If the federal government appears unmovable in the near term, then it is going to be up to the states to push the envelope, despite the obstacles. "I think the end of marijuana prohibition is going to come with the states taking action first," said Dr. Mitch Earleywine, a leading academic marijuana expert and editor of Pot Politics. "As a number of states not only have good experiences, but also start bringing in the tax revenues, the cogs will begin to turn at the federal level. We're already seeing this in California, where the rough economic times are being buffered by medical marijuana cash."

But despite all the cautious prognostications, there is one final lesson of Prohibition that may warm reformers hearts. "One of the most cheering things about Prohibition was that even though it looked impossible to end for so long, it collapsed so quickly," Gieringer said. "In 1930, the prohibitionists said there was as much chance of ending it as a bird flying to the moon with the Washington monument tied to its tail, but within three years it was gone. The conventional wisdom of 1930 about Prohibition is the same as the conventional wisdom about repealing the drug laws now, but as we saw, things can happen very quickly."

So, tonight, toss down a cold one as you commemorate Repeal Day and hope we don't have to wait another 75 years to celebrate the end of drug prohibition. How about 7.5 years instead?

Not Arresting Marijuana Users is Too Confusing For Police

Voters in Massachusetts have overwhelmingly voted to stop small-time marijuana arrests, but the law-enforcement community doesn’t understand what that means:

BOSTON - Amid confusion among police and prosecutors, a voter-approved law to decriminalize the possession of marijuana goes into effect on Jan. 2, according to a spokeswoman for the state attorney general.

Agawam Police Chief Robert D. Campbell said there is a tremendous amount of confusion about the law.

"Somebody has to come up with a mechanism," the chief said.

Geline W. Williams, executive director of the Massachusetts District Attorneys Association, said there are some "very, very significant" problems with putting the law into effect. [The Republican]

Fortunately, an apparent super-genius named Terence J. Franklin has come up with a theory:

Amherst Town Meeting member Terence J. Franklin, who supports Question 2, said the new law should be easy to put in place.

"Why not just leave people alone?" Franklin added. "What's the big deal? That will solve all the worries."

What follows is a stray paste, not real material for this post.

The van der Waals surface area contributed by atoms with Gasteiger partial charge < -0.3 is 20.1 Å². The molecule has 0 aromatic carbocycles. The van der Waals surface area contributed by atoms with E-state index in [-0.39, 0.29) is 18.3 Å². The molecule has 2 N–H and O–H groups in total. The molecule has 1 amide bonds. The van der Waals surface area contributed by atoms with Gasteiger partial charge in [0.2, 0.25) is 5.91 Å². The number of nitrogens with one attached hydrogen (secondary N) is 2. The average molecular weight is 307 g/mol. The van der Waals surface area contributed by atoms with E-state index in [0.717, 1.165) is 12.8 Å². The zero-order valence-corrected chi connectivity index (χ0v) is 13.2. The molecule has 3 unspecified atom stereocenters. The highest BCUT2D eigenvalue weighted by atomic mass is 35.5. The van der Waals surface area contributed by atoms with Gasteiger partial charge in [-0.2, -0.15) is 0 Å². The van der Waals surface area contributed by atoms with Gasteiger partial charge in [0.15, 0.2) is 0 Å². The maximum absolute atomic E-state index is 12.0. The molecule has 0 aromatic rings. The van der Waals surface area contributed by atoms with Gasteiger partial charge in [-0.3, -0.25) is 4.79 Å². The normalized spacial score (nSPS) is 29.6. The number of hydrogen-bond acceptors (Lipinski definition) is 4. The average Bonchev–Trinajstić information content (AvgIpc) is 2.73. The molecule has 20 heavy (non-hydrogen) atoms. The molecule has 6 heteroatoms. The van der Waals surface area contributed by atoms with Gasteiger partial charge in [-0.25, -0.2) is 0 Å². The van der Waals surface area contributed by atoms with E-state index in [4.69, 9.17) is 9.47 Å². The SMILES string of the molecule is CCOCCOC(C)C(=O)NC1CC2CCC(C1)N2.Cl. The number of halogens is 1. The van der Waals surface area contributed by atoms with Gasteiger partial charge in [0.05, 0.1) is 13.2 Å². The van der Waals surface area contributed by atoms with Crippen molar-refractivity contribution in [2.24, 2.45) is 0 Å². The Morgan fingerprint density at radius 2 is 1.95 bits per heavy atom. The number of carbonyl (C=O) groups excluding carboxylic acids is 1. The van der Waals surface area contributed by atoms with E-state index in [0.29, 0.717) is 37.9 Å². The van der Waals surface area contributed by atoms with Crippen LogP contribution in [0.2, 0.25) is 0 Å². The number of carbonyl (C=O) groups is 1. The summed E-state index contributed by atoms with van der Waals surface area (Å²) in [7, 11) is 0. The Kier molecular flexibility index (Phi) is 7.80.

Now that’s what I’m talking about. Maybe we should let this guy write the ballot language from now on.

Seriously though, it’s understandable that police are entering into some new territory here. Still, there’s no question what the voters have in mind. Most people don’t think possessing marijuana should get you arrested and charged with a crime. There may be some details to iron out, but it’s really pretty silly to act like this is gonna turn the criminal justice system upside down. To even argue that is basically to admit that marijuana enforcement rules your world.

Opponents of Question 2 campaigned tirelessly to convince voters that marijuana enforcement was a low priority and that penalties were lenient. If there was even a shred of truth to any of that, then implementing decrim should be simple.

Feature: No Post-Election Pause in Colorado -- Activists Attend Marijuana Boot Camp

This month's national elections are over, but marijuana reformers in Colorado are taking no breaks. Just 11 days after red state Colorado turned dramatically blue, nearly 300 activists and would-be activists gathered last Saturday morning at Regis University in Denver for the 2008 Colorado Marijuana Reform Seminar and Activist Boot Camp, designed to make them more effective and to pave the way for more marijuana law reform in the Rocky Mountain State.

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There is plenty to build on. Colorado has been a medical marijuana state since 2001 and a decrim state since the 1970s. In the past few years, activists like Mason Tvert of SAFER (Safer Alternatives for Enjoyable Recreation) and Brian Vicente of Sensible Colorado have been building an impressive movement for a new set of reforms. In 2005, SAFER won a Denver vote to legalize marijuana possession, and after that was ignored, came back in 2007 with a winning lowest law enforcement priority initiative in Denver.